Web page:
Patient Listed as Critical: For Investors in United American Healthcare, This HMO's Vital Signs Are Weak

By Oestricher, Dwight | Black Enterprise, January 1998 | Go to article overview

Patient Listed as Critical: For Investors in United American Healthcare, This HMO's Vital Signs Are Weak


Oestricher, Dwight, Black Enterprise


Did someone call for life support? Shareholders of United American Healthcare couldn't be blamed for dialing 911 late in September the minute management announced, for the second year running, that charges would drag 1997 results down to a 53-cents-a-share loss, following 1996's 42-cents-a-share deficit. And with company management and major institutional holders selling shares by the bushel, it seemed that the Detroit-based HMO provider's vital signs were fading.

It's almost understating things to say United American has run into a bad streak. Health maintenance organizations--HMOs to you and me--have spent the last couple of years expanding customer base to increase profits. One way they've grown is through acquisitions. Another strategy to increase customer rolls involves taking Medicaid recipients off a state's hands as a first step toward a commercial license. Once state officials have seen the kind of job the HMO does with Medicaid patients, it's easier to get regulators to grant them a commercial license--and entree into a bigger and more lucrative market.

The company's management has gone down the same path, too, but with disastrous results. Last Year. it took a majority stake in Omnicare, a Tennessee HMO that marketed healthcare service for Medicaid recipients. The state, however, wasn't too impressed with United American's pleas to expand outside of Medicaid, and denied the company a license to sign commercial clients to its roster. Dr. Julius Combs, United American's chairman and chief executive officer, says bankrolling lawyers fees in order to put up a fight in Tennessee helped sap company profits last year.

In Michigan and Florida, where the company operates HMOs, regulators have cut premiums an average of 15% and 10%, respectively, for Medicaid beneficiaries, further eating into United American's bottom line. …

The rest of this article is only available to active members of Questia

Already a member? Log in now.

Notes for this article

Add a new note
If you are trying to select text to create highlights or citations, remember that you must now click or tap on the first word, and then click or tap on the last word.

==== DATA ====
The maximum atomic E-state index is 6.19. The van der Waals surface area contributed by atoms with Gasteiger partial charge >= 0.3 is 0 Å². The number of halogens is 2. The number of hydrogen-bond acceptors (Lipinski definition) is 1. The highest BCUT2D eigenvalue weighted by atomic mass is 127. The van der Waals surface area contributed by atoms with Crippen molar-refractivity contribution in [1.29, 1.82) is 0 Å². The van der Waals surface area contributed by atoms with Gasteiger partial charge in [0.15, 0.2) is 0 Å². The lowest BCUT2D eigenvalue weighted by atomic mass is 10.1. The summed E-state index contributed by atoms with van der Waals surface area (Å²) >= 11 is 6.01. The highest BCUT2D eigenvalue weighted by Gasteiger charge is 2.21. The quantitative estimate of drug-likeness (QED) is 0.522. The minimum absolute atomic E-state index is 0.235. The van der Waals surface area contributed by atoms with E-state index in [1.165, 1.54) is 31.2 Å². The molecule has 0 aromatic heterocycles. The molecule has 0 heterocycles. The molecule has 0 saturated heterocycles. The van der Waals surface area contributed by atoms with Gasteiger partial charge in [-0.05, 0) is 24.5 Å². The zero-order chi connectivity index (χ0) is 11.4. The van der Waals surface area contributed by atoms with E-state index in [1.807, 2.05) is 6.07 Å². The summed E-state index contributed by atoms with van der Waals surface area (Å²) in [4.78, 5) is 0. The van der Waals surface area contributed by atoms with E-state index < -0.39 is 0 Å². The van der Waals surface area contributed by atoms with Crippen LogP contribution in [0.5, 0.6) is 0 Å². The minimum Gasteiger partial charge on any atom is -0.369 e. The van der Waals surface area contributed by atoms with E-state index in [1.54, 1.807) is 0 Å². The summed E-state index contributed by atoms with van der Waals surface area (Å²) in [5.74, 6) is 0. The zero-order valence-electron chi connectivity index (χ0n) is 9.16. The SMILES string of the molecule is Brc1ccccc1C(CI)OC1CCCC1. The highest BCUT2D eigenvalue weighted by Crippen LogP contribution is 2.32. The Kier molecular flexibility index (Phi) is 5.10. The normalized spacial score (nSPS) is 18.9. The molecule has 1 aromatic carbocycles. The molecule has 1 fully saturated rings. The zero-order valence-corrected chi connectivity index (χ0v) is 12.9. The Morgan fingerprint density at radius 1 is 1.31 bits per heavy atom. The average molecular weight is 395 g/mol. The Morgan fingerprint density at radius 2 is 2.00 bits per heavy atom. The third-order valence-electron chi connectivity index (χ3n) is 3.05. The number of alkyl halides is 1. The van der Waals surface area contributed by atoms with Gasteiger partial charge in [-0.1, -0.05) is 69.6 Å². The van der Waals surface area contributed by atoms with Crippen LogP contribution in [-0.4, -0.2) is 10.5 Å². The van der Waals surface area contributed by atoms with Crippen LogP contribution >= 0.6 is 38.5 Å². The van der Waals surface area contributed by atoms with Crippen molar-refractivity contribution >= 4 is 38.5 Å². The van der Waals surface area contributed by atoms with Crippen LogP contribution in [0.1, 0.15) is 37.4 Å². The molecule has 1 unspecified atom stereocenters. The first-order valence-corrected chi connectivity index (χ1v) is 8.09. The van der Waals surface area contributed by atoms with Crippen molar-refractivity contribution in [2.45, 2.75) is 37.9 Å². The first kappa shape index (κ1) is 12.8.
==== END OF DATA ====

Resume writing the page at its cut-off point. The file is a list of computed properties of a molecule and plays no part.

One moment ...
Default project is now your active project.
Project items

Items saved from this article

This article has been saved
Highlights (0)
Some of your highlights are legacy items.

Highlights saved before July 30, 2012 will not be displayed on their respective source pages.

You can easily re-create the highlights by opening the book page or article, selecting the text, and clicking “Highlight.”

Citations (0)
Some of your citations are legacy items.

Any citation created before July 30, 2012 will labeled as a “Cited page.” New citations will be saved as cited passages, pages or articles.

We also added the ability to view new citations from your projects or the book or article where you created them.

Notes (0)
Bookmarks (0)

You have no saved items from this article

Project items include:
  • Saved book/article
  • Highlights
  • Quotes/citations
  • Notes
  • Bookmarks
Notes
Cite this article

Cited article

Style
Citations are available only to our active members.
Buy instant access to cite pages or passages in MLA, APA and Chicago citation styles.

(Einhorn, 1992, p. 25)

(Einhorn 25)

1. Lois J. Einhorn, Abraham Lincoln, the Orator: Penetrating the Lincoln Legend (Westport, CT: Greenwood Press, 1992), 25, http://www.questia.com/read/27419298.

Cited article

Patient Listed as Critical: For Investors in United American Healthcare, This HMO's Vital Signs Are Weak
Settings

Settings

Typeface
Text size Smaller Larger Reset View mode
Search within

Search within this article

Look up

Look up a word

  • Dictionary
  • Thesaurus
Please submit a word or phrase above.
Print this page

Print this page

Why can't I print more than one page at a time?

Help
Full screen

matching results for page

    Questia reader help

    How to highlight and cite specific passages

    1. Click or tap the first word you want to select.
    2. Click or tap the last word you want to select, and you’ll see everything in between get selected.
    3. You’ll then get a menu of options like creating a highlight or a citation from that passage of text.

    OK, got it!

    Cited passage

    Style
    Citations are available only to our active members.
    Buy instant access to cite pages or passages in MLA, APA and Chicago citation styles.

    "Portraying himself as an honest, ordinary person helped Lincoln identify with his audiences." (Einhorn, 1992, p. 25).

    "Portraying himself as an honest, ordinary person helped Lincoln identify with his audiences." (Einhorn 25)

    "Portraying himself as an honest, ordinary person helped Lincoln identify with his audiences."1

    1. Lois J. Einhorn, Abraham Lincoln, the Orator: Penetrating the Lincoln Legend (Westport, CT: Greenwood Press, 1992), 25, http://www.questia.com/read/27419298.

    Cited passage

    Thanks for trying Questia!

    Please continue trying out our research tools, but please note, full functionality is available only to our active members.

    Your work will be lost once you leave this Web page.

    Buy instant access to save your work.

    Already a member? Log in now.

    Author Advanced search

    Oops!

    An unknown error has occurred. Please click the button below to reload the page. If the problem persists, please try again in a little while.